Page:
New e-commerce rules that are designed to protect domestic Indian companies could end up punishing consumers, industry observers say.
Currently, foreign companies in particular the likes of Amazon and Walmart’s Flipkart – are prevented from selling anything other than groceries directly to consumers online. Foreign investors get around the rules by teaming up with domestic platforms, which means all products listed on Amazon, for example, are advertised as being sold by an independent seller.
The new rules, which take effect from the start of next month, are aimed at closing the loophole, banning any foreign investor with a stake in a platform from selling their goods, and could spell the end of deep discounting and cashbacks for shoppers, the Economic Times reported.
The government says the tighter rules are designed to create fair trade and prevent foreign companies from having undue influence over domestic prices. Critics point out that in practice they will mean the end of discounting and a slowdown in growth of the online commerce sector.
E-commerce giants like Amazon, for example, could potentially be banned from offering proprietary goods, like the Echo smart speaker, at big discounts.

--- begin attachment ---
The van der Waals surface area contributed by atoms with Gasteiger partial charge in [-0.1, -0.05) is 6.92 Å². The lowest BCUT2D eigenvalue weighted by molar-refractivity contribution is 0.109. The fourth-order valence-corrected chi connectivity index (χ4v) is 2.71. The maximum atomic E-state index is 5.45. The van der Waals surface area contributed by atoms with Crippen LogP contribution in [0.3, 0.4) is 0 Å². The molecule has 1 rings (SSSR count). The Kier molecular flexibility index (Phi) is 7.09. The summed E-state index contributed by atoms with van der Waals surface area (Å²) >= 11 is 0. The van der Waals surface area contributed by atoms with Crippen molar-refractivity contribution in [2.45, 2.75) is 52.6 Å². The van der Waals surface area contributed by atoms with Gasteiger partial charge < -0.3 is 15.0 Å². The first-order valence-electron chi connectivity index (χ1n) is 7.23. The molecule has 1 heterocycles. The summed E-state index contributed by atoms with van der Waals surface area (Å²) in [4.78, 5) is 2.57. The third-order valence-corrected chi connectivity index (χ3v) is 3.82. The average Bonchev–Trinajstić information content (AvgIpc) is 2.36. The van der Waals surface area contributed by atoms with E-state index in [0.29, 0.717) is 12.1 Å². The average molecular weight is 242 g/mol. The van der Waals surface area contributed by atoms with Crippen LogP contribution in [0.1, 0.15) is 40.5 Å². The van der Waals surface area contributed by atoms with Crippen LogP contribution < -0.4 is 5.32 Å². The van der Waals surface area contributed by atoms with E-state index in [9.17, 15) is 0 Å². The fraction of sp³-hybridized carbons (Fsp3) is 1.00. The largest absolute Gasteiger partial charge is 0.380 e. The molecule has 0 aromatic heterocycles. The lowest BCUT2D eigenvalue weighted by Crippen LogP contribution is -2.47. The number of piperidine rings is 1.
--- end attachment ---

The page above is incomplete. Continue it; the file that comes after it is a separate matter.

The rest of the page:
“Cashback and deep discounting are the two biggest attractions for consumers shopping on e-commerce,” Mayank Shah, category head of Parle Products, India’s second-largest biscuits maker, told the Times. “With that likely to be compromised from February 1, growth will be impacted.
“Even if companies like Amazon or BigBasket start offering alternatives to cashback – for example, movie ticket vouchers or flight booking discounts – it constrains consumers and doesn’t have the same draw as a flat cashback in consumers’ wallet,” he said.
And retail analyst for Bloomberg Jennifer Bartashus told The National: “Prices will go up as discounts evaporate, and product options and availability may contract as e-commerce marketplaces strive to remain compliant with the new rules.”
The rules will come as a blow to those foreign e-commerce giants, such as Amazon, Alibaba and Walmart that have been trying to make commercial headway in the country.
The National reported that Amazon lost some USD 3 Billion on efforts to expand internationally in 2017, and analysts say most of that was in India.
In May last year, Walmart spent USD 16 Billion to buy the online retailer Flipkart. And China’s Alibaba has a stake in the country’s biggest online grocer, Big Basket, as well as an investment in the e-commerce and payment platform Paytm.― WARC